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Rome: As Italy commemorates the 700th anniversary of the death of Dante, one of his descendants is calling for him to be pardoned of the heinous crimes he was accused of several hundred years ago.
Born into a noble family in Florence in 1265, Dante Alighieri found himself on the wrong side of the bloody feud between the rival Guelph and Ghibelline factions.
He was accused of crimes that included fraud, extortion, embezzlement and perjury. When he failed to turn up to face trial, he was sentenced to be burned at the stake.
Dante Alighieri. By Sandro Bottlicelli.
Anxious to avoid such a fate, he fled into exile in 1302 and never saw Florence again, despite making repeated requests to be allowed to return.
He settled in Ravenna where he wrote much of his masterpiece, the Divine Comedy, and died there in 1321.
Now, one of his descendants is exploring the possibility of the poet being granted a pardon. “They were politically motivated trials and the exile and death penalties inflicted on my dear ancestor are unjust,” said Sperello di Serego Alighieri, an astrophysicist.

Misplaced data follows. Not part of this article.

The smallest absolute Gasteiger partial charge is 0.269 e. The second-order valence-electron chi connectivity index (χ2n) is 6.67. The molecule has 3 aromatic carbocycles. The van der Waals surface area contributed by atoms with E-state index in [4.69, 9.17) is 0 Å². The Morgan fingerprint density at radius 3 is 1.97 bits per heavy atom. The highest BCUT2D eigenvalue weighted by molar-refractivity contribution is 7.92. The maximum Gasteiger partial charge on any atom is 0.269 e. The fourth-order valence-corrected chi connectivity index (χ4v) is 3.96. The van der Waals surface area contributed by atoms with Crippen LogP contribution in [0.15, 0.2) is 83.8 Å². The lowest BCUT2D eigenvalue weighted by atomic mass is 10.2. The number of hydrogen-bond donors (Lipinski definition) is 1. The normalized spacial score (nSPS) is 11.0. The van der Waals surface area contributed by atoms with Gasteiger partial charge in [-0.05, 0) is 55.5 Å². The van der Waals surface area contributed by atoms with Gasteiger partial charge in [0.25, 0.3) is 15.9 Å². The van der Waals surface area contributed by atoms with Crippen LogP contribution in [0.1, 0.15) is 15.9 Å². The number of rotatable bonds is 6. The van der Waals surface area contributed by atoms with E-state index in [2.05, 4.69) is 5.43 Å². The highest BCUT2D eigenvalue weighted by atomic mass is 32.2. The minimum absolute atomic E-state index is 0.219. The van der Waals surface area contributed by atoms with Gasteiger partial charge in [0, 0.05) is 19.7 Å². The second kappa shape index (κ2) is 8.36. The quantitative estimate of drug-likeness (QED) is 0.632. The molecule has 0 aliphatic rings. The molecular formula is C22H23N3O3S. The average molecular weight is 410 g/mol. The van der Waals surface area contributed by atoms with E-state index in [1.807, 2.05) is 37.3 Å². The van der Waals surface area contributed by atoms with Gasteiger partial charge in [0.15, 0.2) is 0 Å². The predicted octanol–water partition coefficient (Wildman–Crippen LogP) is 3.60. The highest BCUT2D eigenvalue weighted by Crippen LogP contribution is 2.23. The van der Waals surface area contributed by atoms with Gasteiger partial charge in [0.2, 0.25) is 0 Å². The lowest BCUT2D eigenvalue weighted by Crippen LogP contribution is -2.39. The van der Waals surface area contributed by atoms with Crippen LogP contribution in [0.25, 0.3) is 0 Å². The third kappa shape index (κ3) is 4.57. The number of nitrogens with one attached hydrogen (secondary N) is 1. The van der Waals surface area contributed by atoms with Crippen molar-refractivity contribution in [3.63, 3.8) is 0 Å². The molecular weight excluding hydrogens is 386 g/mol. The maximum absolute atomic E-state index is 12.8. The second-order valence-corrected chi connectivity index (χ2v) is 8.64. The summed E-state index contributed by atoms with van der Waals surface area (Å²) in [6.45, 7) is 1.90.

“They have never been cancelled, in contrast to what happened with Galileo Galilei. So if the law permits it, we will ask for a review.”
Accused but never pardoned: Italian poet, politician, and author Dante Alighieri.Credit:Getty
He has the backing of Alessandro Traversi, a law professor in Florence, who says the idea of a pardon after seven centuries is not so outlandish. He pointed to the Italian penal code, which says that sentences can be revised if new evidence emerges.
To that end, the two men are organising a conference in May that will involve jurists, judges and historians, to discuss the feasibility of a pardon.
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